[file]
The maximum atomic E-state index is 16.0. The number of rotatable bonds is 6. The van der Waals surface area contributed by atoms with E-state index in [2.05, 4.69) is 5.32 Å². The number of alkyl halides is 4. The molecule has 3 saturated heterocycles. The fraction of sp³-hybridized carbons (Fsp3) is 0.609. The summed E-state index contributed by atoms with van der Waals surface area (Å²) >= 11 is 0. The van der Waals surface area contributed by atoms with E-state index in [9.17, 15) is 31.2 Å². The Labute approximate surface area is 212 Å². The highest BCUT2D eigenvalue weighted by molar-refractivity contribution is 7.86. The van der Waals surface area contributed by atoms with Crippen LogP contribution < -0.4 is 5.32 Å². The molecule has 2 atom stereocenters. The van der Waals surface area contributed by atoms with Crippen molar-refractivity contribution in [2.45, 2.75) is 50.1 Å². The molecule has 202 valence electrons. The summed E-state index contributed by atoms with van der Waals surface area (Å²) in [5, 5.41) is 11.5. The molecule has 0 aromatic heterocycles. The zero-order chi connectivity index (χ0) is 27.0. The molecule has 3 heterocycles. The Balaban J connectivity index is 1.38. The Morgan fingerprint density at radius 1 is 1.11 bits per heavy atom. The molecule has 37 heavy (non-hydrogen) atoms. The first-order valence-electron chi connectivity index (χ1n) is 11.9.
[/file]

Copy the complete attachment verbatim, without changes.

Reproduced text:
The maximum atomic E-state index is 16.0. The number of rotatable bonds is 6. The van der Waals surface area contributed by atoms with E-state index in [2.05, 4.69) is 5.32 Å². The number of alkyl halides is 4. The molecule has 3 saturated heterocycles. The fraction of sp³-hybridized carbons (Fsp3) is 0.609. The summed E-state index contributed by atoms with van der Waals surface area (Å²) >= 11 is 0. The van der Waals surface area contributed by atoms with E-state index in [9.17, 15) is 31.2 Å². The Labute approximate surface area is 212 Å². The highest BCUT2D eigenvalue weighted by molar-refractivity contribution is 7.86. The van der Waals surface area contributed by atoms with Crippen LogP contribution < -0.4 is 5.32 Å². The molecule has 2 atom stereocenters. The van der Waals surface area contributed by atoms with Crippen molar-refractivity contribution in [2.45, 2.75) is 50.1 Å². The molecule has 202 valence electrons. The summed E-state index contributed by atoms with van der Waals surface area (Å²) in [5, 5.41) is 11.5. The molecule has 0 aromatic heterocycles. The zero-order chi connectivity index (χ0) is 27.0. The molecule has 3 heterocycles. The Balaban J connectivity index is 1.38. The Morgan fingerprint density at radius 1 is 1.11 bits per heavy atom. The molecule has 37 heavy (non-hydrogen) atoms. The first-order valence-electron chi connectivity index (χ1n) is 11.9.